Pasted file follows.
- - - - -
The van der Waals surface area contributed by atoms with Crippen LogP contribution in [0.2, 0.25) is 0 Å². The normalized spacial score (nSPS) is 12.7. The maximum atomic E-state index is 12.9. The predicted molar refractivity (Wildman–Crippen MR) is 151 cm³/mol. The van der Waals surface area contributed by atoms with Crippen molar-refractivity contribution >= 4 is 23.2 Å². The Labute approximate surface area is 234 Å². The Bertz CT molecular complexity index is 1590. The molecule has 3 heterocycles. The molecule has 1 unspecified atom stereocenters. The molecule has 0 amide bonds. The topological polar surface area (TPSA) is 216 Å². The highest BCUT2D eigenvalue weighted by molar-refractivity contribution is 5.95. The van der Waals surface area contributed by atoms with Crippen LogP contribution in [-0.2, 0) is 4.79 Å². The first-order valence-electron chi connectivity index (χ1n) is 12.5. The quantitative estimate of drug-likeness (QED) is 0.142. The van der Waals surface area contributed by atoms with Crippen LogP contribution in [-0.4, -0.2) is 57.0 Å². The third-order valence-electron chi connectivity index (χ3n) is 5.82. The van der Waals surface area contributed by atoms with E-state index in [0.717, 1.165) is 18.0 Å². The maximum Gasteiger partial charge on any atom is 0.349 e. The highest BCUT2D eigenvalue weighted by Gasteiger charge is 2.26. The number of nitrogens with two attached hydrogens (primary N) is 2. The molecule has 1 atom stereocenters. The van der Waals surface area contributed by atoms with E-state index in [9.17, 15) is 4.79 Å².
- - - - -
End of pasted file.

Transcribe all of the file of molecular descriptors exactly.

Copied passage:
The van der Waals surface area contributed by atoms with Crippen LogP contribution in [0.2, 0.25) is 0 Å². The normalized spacial score (nSPS) is 12.7. The maximum atomic E-state index is 12.9. The predicted molar refractivity (Wildman–Crippen MR) is 151 cm³/mol. The van der Waals surface area contributed by atoms with Crippen molar-refractivity contribution >= 4 is 23.2 Å². The Labute approximate surface area is 234 Å². The Bertz CT molecular complexity index is 1590. The molecule has 3 heterocycles. The molecule has 1 unspecified atom stereocenters. The molecule has 0 amide bonds. The topological polar surface area (TPSA) is 216 Å². The highest BCUT2D eigenvalue weighted by molar-refractivity contribution is 5.95. The van der Waals surface area contributed by atoms with Crippen LogP contribution in [-0.2, 0) is 4.79 Å². The first-order valence-electron chi connectivity index (χ1n) is 12.5. The quantitative estimate of drug-likeness (QED) is 0.142. The van der Waals surface area contributed by atoms with Crippen LogP contribution in [-0.4, -0.2) is 57.0 Å². The third-order valence-electron chi connectivity index (χ3n) is 5.82. The van der Waals surface area contributed by atoms with E-state index in [0.717, 1.165) is 18.0 Å². The maximum Gasteiger partial charge on any atom is 0.349 e. The highest BCUT2D eigenvalue weighted by Gasteiger charge is 2.26. The number of nitrogens with two attached hydrogens (primary N) is 2. The molecule has 1 atom stereocenters. The van der Waals surface area contributed by atoms with E-state index in [9.17, 15) is 4.79 Å².